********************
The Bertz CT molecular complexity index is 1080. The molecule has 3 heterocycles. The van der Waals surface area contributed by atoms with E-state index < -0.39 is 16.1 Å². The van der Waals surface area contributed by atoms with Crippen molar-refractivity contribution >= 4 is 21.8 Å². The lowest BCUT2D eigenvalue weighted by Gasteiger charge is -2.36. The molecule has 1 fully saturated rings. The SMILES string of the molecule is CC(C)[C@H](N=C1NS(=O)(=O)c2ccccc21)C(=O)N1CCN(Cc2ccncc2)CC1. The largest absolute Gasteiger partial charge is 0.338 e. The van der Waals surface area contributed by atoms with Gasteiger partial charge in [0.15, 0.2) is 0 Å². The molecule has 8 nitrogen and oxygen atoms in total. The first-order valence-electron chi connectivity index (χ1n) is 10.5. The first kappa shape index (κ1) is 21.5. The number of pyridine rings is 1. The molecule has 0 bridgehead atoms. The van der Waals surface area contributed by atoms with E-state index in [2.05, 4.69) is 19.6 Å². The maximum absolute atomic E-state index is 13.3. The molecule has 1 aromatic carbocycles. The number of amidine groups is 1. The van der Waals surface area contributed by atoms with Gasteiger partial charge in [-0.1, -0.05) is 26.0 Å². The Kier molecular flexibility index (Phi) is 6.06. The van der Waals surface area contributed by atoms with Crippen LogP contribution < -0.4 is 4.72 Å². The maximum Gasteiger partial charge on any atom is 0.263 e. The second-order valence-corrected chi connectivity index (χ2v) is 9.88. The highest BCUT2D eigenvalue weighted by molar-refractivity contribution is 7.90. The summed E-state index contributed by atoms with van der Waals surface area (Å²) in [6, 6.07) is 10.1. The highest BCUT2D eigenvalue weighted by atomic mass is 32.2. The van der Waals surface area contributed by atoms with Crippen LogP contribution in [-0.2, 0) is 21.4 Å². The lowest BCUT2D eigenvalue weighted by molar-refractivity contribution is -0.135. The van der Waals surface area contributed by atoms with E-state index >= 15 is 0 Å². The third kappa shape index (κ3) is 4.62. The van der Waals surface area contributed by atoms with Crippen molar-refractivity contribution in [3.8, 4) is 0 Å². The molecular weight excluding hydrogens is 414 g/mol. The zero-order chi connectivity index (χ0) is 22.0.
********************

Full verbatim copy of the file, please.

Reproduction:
The Bertz CT molecular complexity index is 1080. The molecule has 3 heterocycles. The van der Waals surface area contributed by atoms with E-state index < -0.39 is 16.1 Å². The van der Waals surface area contributed by atoms with Crippen molar-refractivity contribution >= 4 is 21.8 Å². The lowest BCUT2D eigenvalue weighted by Gasteiger charge is -2.36. The molecule has 1 fully saturated rings. The SMILES string of the molecule is CC(C)[C@H](N=C1NS(=O)(=O)c2ccccc21)C(=O)N1CCN(Cc2ccncc2)CC1. The largest absolute Gasteiger partial charge is 0.338 e. The van der Waals surface area contributed by atoms with Gasteiger partial charge in [0.15, 0.2) is 0 Å². The molecule has 8 nitrogen and oxygen atoms in total. The first-order valence-electron chi connectivity index (χ1n) is 10.5. The first kappa shape index (κ1) is 21.5. The number of pyridine rings is 1. The molecule has 0 bridgehead atoms. The van der Waals surface area contributed by atoms with E-state index in [2.05, 4.69) is 19.6 Å². The maximum absolute atomic E-state index is 13.3. The molecule has 1 aromatic carbocycles. The number of amidine groups is 1. The van der Waals surface area contributed by atoms with Gasteiger partial charge in [-0.1, -0.05) is 26.0 Å². The Kier molecular flexibility index (Phi) is 6.06. The van der Waals surface area contributed by atoms with Crippen LogP contribution < -0.4 is 4.72 Å². The maximum Gasteiger partial charge on any atom is 0.263 e. The second-order valence-corrected chi connectivity index (χ2v) is 9.88. The highest BCUT2D eigenvalue weighted by molar-refractivity contribution is 7.90. The summed E-state index contributed by atoms with van der Waals surface area (Å²) in [6, 6.07) is 10.1. The highest BCUT2D eigenvalue weighted by atomic mass is 32.2. The van der Waals surface area contributed by atoms with Crippen LogP contribution in [-0.2, 0) is 21.4 Å². The lowest BCUT2D eigenvalue weighted by molar-refractivity contribution is -0.135. The van der Waals surface area contributed by atoms with E-state index >= 15 is 0 Å². The third kappa shape index (κ3) is 4.62. The van der Waals surface area contributed by atoms with Crippen molar-refractivity contribution in [3.8, 4) is 0 Å². The molecular weight excluding hydrogens is 414 g/mol. The zero-order chi connectivity index (χ0) is 22.0.